As the year begins to draw to a close and Christmas and New Year approach, it’s a good time to explore how people around the world celebrate.
Did you know that while all countries that celebrate Christmas have Christmas trees, they’re not always fir? Sometimes fig or palm trees are decorated and lit. Nativity scenes are popular inclusions in home decorations, people gather to sing carols, and present giving is fairly universal.
Santa Claus has different names abroad. In Britain he’s known as Father Christmas and in France he’s Père Noël. In the Netherlands he’s St Nicholas or Sinter Klaas.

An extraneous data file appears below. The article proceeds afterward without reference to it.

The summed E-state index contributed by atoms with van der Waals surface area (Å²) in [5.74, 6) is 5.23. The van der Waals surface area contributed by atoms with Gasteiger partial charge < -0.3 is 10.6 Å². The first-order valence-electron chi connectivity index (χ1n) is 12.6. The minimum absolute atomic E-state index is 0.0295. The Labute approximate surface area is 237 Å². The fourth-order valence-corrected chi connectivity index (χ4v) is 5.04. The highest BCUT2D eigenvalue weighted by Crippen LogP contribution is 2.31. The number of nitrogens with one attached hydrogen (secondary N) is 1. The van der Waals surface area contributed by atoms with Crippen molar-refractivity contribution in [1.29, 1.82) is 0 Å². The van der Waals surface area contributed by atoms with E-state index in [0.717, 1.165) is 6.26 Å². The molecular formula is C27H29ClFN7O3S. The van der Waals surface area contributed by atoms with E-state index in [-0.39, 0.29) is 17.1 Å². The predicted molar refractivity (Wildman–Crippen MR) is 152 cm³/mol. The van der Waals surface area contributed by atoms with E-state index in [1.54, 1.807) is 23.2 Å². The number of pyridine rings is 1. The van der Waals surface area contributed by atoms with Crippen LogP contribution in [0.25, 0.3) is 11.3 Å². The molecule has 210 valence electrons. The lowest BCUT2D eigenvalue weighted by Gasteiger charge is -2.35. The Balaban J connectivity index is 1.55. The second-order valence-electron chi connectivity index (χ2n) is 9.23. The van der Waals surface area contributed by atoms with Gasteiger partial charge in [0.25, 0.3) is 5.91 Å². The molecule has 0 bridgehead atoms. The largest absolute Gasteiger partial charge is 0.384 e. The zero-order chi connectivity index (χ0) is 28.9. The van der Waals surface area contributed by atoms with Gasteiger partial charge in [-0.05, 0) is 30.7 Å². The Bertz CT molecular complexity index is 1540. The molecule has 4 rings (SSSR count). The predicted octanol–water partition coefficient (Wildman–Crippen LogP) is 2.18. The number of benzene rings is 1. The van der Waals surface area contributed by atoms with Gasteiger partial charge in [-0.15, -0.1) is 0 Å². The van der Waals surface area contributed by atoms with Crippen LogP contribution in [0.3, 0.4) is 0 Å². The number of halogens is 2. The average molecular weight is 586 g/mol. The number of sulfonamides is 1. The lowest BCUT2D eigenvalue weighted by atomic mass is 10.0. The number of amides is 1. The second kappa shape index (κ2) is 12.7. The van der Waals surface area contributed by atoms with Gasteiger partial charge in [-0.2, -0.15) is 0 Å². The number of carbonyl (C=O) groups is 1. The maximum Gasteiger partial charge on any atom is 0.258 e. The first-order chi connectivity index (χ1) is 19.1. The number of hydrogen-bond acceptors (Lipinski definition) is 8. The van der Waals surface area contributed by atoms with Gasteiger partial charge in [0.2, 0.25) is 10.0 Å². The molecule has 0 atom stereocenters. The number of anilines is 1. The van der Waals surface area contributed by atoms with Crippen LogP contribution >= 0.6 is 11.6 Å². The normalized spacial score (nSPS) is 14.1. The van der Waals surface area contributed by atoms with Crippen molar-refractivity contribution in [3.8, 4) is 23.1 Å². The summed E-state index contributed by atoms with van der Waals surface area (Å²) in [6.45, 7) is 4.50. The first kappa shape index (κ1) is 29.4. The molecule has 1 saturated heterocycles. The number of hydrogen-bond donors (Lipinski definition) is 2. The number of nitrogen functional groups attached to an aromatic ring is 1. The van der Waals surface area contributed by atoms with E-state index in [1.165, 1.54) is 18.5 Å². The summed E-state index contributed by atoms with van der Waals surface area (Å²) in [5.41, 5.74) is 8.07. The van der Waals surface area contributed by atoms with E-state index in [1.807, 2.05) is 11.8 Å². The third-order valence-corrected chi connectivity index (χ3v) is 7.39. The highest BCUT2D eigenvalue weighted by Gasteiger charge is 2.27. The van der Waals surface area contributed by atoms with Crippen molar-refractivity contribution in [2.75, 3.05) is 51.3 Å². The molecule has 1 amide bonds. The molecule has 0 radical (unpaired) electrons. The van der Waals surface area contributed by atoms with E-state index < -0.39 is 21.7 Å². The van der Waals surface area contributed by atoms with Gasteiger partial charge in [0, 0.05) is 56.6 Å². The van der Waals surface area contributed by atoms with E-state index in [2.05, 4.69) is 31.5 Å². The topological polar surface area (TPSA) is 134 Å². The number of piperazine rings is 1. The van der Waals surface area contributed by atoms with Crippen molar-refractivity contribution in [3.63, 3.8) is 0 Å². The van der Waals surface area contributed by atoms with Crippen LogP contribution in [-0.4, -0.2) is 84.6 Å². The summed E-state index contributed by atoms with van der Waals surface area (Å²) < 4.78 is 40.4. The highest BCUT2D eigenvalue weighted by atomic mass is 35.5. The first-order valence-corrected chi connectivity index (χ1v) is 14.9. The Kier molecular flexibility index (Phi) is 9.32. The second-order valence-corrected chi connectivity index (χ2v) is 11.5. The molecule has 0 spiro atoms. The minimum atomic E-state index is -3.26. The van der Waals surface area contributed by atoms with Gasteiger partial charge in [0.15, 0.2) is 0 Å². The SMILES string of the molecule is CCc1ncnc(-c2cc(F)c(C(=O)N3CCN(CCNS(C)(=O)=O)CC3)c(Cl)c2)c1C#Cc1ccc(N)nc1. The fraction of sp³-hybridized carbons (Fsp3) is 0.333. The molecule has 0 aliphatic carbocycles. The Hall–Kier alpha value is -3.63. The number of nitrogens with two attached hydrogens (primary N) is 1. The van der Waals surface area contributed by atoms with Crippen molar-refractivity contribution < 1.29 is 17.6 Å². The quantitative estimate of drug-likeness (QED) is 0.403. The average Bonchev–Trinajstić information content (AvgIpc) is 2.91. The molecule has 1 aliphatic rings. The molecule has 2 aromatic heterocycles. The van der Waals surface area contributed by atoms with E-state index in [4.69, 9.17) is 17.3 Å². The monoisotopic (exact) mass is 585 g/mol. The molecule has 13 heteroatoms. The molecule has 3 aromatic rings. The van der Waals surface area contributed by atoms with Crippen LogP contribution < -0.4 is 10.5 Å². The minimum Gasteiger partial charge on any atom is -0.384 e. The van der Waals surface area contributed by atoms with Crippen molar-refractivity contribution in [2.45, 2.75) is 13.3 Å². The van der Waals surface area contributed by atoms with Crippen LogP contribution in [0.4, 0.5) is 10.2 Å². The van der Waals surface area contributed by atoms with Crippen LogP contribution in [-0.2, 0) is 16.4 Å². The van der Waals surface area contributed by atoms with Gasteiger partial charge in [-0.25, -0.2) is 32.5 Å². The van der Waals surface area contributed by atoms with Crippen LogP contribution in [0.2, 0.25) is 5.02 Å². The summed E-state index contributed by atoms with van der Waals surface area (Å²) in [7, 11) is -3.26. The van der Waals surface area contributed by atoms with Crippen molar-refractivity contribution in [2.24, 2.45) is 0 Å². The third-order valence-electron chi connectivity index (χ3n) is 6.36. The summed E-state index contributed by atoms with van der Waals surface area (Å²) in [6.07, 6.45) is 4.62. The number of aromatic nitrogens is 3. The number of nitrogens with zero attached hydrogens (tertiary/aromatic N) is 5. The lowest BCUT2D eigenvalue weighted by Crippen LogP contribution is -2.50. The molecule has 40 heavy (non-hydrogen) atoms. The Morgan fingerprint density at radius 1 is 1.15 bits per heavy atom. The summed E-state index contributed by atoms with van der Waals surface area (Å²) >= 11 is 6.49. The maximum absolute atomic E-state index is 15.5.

In Germany, children receive their gifts from Christkind, a sprite-like child considered to be an angelic messenger.
Swedish children get their gifts from Tomte, a gnome who lives in the forest and arrives by sleigh.
In Russia, the presents come from Babouschka, a kindly old grandmother in a headscarf whereas in Italy it’s a good witch called La Befana. Her name possibly comes from Epiphany, which is celebrated on 6th January.
Surprisingly, Christmas Day is a public holiday even in non-Christian countries, such as Singapore, South Korea, Pakistan, Lebanon, Indonesia, India, Ethiopia, Nigeria, Bangladesh and Malaysia.
Wherever you live, and I know we have puzzlers from every corner of the globe, we wish you a very Happy Christmas!